The Df K10 (F) chromosome has been most extensively studied to date. Df K10 (F) pollen grains achieve considerable success in functioning in competition with N10 pollen with the percentage of functioning Df pollen in different crosses ranging from 18 to 40. The progeny from selfing Df K10 (F) R df/N10 r sr2 plants had, in addition to the expected plump-colored and plump-colorless kernels, an unexpected class with numerous spots of anthocyanin on a colorless background. The spotted phenotype simulated that expected from an unstable r allele mutating to dominant R during endosperm development. Many of the spotted kernels were also mosaics of plump and defective endosperm sectors. The cells with colorless aleurone appeared to coincide with areas having defective endosperm while cells with colored aleurone were over regions with normal endosperm development. The colorless sectors possessed an aleurone layer so the failure of anthocyanin formation cannot be ascribed to absence of the aleurone. The spotted aleurone trait could be accurately classified on most of the ears but considerable variation was found in the degree and extent of defective endosperm development. Some spotted kernels had nearly normal endosperms but the majority were clearly mosaic for normal and abnormal endosperm sectors.

Most of the spotted kernels (R R R) had viable embryos which upon germination gave rise to pure albino seedlings having no trace of green tissue. No albinos came from white (r r r), from mottled (R r r), or from self colored (R R r) kernels, all of which had normal endosperms. In short, the albino seedlings, the failure to synthesize aleurone color, and the abnormal endosperm development were found only when the Df K10 (F) chromosome was homozygous. It may be surmised that the Df K10 (F) chromosome is deficient for a locus involved in regulation of anthocyanin synthesis, for a locus concerned with endosperm development, and for a gene affecting chlorophyll formation, as well as for the Sr2 locus. Presumably separate loci are involved.

Lindstrom (Genetics 1925) stated that the w2 allele, which lies ca. 19 recombination units to the left of Sr2, frequently gave a defective endosperm when homozygous, but this character was sensitive to modifiers since there was great variation in the degree of defectiveness. The twofold effect of the w2 mutation was ascribed by Lindstrom to one pleiotropic or to two closely linked genes. Since the Df K10 (F) chromosome likewise affected both endosperm and chlorophyll, crosses were made of Df K10 (F) R df/N10 r W2 plants with pollen from r w2/r W2 individuals. Self-colored, R-r spotted, and colorless kernels occurred in a ratio of 1:1:2. The plump, self-colored kernels were R df/R df/r W2, the spotted kernels (which were also mosaic for plump and defective endosperm sectors) were R df/R df/ r w2, and the plump colorless kernels were either r W2/r W2/r W2 or r W2/r W2/r w2 in constitution. The self-colored kernels yielded green seedlings, the R - r spotted kernels only white seedlings and the colorless kernels only green seedlings, indicating no or very low crossing over between R and the Df. The Df K10 (F) chromosome was deficient for the W2 locus. Apparently, the w2 chromosome isolated by Lindstrom over 55 years ago has a mutation (or deficiency) for loci controlling aleurone color synthesis as well as endosperm development and chlorophyll synthesis, none of which are complemented by the Df K10 (F) chromosome. The spotted R df/R df/R df kernels from self pollination and the R df/R df/r w2 kernels have identical phenotypes. No homozygous R w2 kernels have as yet been produced in our studies. Our prediction is that they will be phenotypically similar to the above two classes of kernels.

Some of the Df K10 chromosomes do not have a deficiency for the W2 locus. In these cases neither spotted kernels nor white seedlings are produced in F2 populations or in crosses with r W2/r w2 testers.

Although the cytological studies have not been completed, we have found two Df K10 chromosomes lacking the Sr2 and W2 loci which are longer than the normal 10 in Df K10/N10 microsporocytes. Although the Df K10 chromosomes lack the conspicuous K10 knob, they can be distinguished from N10 because they possess the three small knobs in the differential segment. When there is asynapsis of the ends, it is clear that the longer chromosome of the pair is the Df K10. Therefore, the W2 and Sr2 loci must be in the chromatin segment of K10 beyond the end of N10. It should be emphasized that the K10 chromosomes which lack W2 and Sr2 but exceed N10 in length are simple terminal deficiencies. They had little opportunity to accumulate duplicated chromatin by undergoing a series of bridge-breakage-fusion cycles since they arose by breakage of a dicentric bridge at anaphase of the second microspore mitosis. The telophasic products give rise to the two sperm cells. When the sperm nucleus with a freshly broken end unites with the egg, healing of the broken end takes place in the zygotic nucleus.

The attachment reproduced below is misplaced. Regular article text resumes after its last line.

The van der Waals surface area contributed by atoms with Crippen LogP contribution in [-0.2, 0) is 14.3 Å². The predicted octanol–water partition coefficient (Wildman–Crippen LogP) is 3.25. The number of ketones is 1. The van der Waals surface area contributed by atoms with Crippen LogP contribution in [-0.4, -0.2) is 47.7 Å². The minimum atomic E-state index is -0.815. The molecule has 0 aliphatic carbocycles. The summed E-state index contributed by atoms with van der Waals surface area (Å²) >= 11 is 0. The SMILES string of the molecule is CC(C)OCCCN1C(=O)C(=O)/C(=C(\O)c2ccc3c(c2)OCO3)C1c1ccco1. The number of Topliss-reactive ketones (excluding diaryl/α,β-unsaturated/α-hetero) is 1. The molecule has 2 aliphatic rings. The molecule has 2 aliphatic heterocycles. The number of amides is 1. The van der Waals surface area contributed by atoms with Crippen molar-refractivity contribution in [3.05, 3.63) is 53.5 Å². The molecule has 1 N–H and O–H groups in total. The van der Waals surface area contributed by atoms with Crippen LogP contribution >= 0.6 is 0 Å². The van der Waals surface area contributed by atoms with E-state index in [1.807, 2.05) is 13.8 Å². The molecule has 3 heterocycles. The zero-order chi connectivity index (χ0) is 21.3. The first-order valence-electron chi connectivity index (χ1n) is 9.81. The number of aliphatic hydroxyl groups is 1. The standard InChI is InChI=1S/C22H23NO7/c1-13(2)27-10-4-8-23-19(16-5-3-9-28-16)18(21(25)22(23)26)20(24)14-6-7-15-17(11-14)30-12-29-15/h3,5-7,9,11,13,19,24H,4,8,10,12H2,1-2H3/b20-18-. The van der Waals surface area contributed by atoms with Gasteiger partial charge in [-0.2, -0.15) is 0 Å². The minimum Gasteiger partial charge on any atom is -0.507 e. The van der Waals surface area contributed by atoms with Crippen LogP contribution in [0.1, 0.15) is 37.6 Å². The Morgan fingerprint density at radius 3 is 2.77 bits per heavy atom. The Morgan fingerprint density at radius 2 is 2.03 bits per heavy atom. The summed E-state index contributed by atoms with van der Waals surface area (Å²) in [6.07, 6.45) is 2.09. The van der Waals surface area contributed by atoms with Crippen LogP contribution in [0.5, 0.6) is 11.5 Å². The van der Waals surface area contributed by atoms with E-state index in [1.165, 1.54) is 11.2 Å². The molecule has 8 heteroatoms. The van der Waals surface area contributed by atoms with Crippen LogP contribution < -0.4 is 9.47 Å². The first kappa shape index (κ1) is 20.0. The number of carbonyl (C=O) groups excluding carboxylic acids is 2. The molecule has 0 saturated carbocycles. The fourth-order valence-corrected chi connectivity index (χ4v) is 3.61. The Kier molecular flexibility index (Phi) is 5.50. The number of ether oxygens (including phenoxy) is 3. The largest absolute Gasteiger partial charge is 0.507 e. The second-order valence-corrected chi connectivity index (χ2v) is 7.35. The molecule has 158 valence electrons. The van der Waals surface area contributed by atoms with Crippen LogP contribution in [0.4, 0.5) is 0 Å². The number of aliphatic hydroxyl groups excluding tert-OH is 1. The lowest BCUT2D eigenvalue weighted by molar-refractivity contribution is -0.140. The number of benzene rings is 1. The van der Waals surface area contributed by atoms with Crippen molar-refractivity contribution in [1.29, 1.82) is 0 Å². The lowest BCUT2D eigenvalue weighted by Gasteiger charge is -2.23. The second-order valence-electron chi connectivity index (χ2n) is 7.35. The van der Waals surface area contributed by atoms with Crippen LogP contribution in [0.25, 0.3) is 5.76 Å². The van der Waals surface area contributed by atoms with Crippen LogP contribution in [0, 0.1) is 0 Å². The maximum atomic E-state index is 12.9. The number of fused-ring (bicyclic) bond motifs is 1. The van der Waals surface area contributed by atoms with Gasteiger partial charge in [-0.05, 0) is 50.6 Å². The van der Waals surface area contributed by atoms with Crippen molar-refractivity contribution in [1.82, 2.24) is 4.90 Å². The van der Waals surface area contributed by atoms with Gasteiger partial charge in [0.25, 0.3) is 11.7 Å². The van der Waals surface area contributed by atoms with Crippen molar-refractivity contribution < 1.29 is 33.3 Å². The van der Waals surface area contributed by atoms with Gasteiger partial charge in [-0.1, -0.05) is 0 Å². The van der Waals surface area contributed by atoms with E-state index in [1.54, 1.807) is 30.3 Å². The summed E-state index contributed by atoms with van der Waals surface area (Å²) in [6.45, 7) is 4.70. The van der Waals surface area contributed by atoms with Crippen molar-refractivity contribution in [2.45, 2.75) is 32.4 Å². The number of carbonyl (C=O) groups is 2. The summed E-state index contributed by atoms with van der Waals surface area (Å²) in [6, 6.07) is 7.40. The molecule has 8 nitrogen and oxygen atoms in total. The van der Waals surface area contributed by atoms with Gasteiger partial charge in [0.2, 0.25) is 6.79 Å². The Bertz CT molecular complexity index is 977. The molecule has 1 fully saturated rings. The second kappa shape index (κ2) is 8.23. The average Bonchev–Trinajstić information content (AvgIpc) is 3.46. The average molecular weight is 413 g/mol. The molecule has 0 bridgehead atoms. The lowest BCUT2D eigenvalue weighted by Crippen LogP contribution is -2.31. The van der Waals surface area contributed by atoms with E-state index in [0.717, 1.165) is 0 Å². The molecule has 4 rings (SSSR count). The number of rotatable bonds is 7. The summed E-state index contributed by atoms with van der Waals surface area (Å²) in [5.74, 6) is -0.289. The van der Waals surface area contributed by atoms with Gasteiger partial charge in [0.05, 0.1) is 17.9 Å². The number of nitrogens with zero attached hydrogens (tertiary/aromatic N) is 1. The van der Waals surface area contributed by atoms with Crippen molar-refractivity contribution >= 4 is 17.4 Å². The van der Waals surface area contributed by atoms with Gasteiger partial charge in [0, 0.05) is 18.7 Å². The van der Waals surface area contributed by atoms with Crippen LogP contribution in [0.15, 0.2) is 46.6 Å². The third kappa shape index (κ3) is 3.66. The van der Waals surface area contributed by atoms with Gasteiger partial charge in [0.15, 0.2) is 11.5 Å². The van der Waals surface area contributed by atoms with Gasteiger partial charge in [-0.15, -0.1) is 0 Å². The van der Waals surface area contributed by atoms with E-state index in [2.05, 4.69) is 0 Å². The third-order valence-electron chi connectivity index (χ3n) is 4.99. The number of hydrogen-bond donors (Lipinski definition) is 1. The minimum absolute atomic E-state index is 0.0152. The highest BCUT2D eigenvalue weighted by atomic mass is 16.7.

W2 must lie proximal to the knob since deficient K10 chromosomes have been isolated which are knobless and deficient for Sr2 but still possess W2. Inasmuch as Df K10 chromosomes lacking Sr2 arose from breaks in the proximal euchromatic segment of the extra piece, Sr2 could be in the distal euchromatic tip, in the knob, or in the euchromatin to the right of the breakpoint. A more precise assignment of the cytological location of Sr2 comes from studies by Judith Miles (Indiana University Ph.D. thesis, 1970). She obtained a modified K10 chromosome, here designated Ko, which has the three small knobs of the differential segment and the proximal euchromatin of the extra piece. It was, however, deficient for the knob and the euchromatic tip of K10. Her Ko chromosome had the Sr2 allele. Therefore, the physical location of Sr2 cannot be in the knob or in the distal tip of K10. Since we have chromosomes deficient for Sr2 and doubly deficient for W2 and Sr2 but not for W2 alone, we conclude that the linear order in K10 is centromere - differential segment - W2 - Sr2 - Knob. Although displaced from its normal location, the segment containing W2 and Sr2 has the same orientation relative to the centromere in K10 and N10.

Df K10 (F) may possess the dominant O7 allele, although as stated earlier this trait has a poor penetrance. If this locus has been retained, we have isolated a chromosome deficient for W2 and Sr2 but carrying O7, which lies between these loci. Irrespective of the status of O7, the cytogenetic evidence places the W2 and Sr2 loci in the extra chromatin segment extending beyond the tip of the long arm of N10. If O7 proves to be in the Df K10 (F) chromosome, the linear order in the K10 chromosome has been structurally altered since it would be O7 - W2 - Sr2 - Knob. The origin and constitution of the differential segment has not been established but no genes have been assigned to this segment and our studies indicate that it differs in gene content from the corresponding segment of N10. The differences between N10 and K10 are diagrammatically shown below:

Diagram.

The great reduction in recombination between R and Sr2 in K10/N10 heterozygotes is intelligible by virtue of the transposition of the terminal portion of 10L reported in this note.

M. M. Rhoades and Ellen Dempsey